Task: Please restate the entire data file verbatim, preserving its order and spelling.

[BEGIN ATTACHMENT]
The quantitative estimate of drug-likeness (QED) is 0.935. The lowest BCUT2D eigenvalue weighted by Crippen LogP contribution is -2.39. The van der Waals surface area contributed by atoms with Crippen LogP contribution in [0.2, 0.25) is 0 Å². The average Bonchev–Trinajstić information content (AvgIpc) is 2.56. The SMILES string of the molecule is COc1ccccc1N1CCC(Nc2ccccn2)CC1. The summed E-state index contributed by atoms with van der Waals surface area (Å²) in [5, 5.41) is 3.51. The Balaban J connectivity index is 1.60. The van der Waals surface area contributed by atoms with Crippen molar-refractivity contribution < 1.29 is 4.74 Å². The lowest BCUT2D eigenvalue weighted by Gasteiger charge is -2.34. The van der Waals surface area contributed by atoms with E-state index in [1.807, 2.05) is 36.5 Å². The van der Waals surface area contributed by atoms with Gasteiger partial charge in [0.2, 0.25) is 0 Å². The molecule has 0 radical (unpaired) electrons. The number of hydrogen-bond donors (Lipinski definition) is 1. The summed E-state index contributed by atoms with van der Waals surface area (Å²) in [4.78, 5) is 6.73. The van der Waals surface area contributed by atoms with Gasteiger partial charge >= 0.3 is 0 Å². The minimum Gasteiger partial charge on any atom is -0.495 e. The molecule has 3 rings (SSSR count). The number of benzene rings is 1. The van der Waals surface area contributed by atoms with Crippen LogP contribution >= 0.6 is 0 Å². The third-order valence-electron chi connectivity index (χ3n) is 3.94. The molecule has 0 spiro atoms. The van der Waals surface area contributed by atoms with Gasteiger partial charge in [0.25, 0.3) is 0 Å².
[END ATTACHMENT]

The quantitative estimate of drug-likeness (QED) is 0.935. The lowest BCUT2D eigenvalue weighted by Crippen LogP contribution is -2.39. The van der Waals surface area contributed by atoms with Crippen LogP contribution in [0.2, 0.25) is 0 Å². The average Bonchev–Trinajstić information content (AvgIpc) is 2.56. The SMILES string of the molecule is COc1ccccc1N1CCC(Nc2ccccn2)CC1. The summed E-state index contributed by atoms with van der Waals surface area (Å²) in [5, 5.41) is 3.51. The Balaban J connectivity index is 1.60. The van der Waals surface area contributed by atoms with Crippen molar-refractivity contribution < 1.29 is 4.74 Å². The lowest BCUT2D eigenvalue weighted by Gasteiger charge is -2.34. The van der Waals surface area contributed by atoms with E-state index in [1.807, 2.05) is 36.5 Å². The van der Waals surface area contributed by atoms with Gasteiger partial charge in [0.2, 0.25) is 0 Å². The molecule has 0 radical (unpaired) electrons. The number of hydrogen-bond donors (Lipinski definition) is 1. The summed E-state index contributed by atoms with van der Waals surface area (Å²) in [4.78, 5) is 6.73. The van der Waals surface area contributed by atoms with Gasteiger partial charge >= 0.3 is 0 Å². The minimum Gasteiger partial charge on any atom is -0.495 e. The molecule has 3 rings (SSSR count). The number of benzene rings is 1. The van der Waals surface area contributed by atoms with Crippen LogP contribution >= 0.6 is 0 Å². The third-order valence-electron chi connectivity index (χ3n) is 3.94. The molecule has 0 spiro atoms. The van der Waals surface area contributed by atoms with Gasteiger partial charge in [0.25, 0.3) is 0 Å².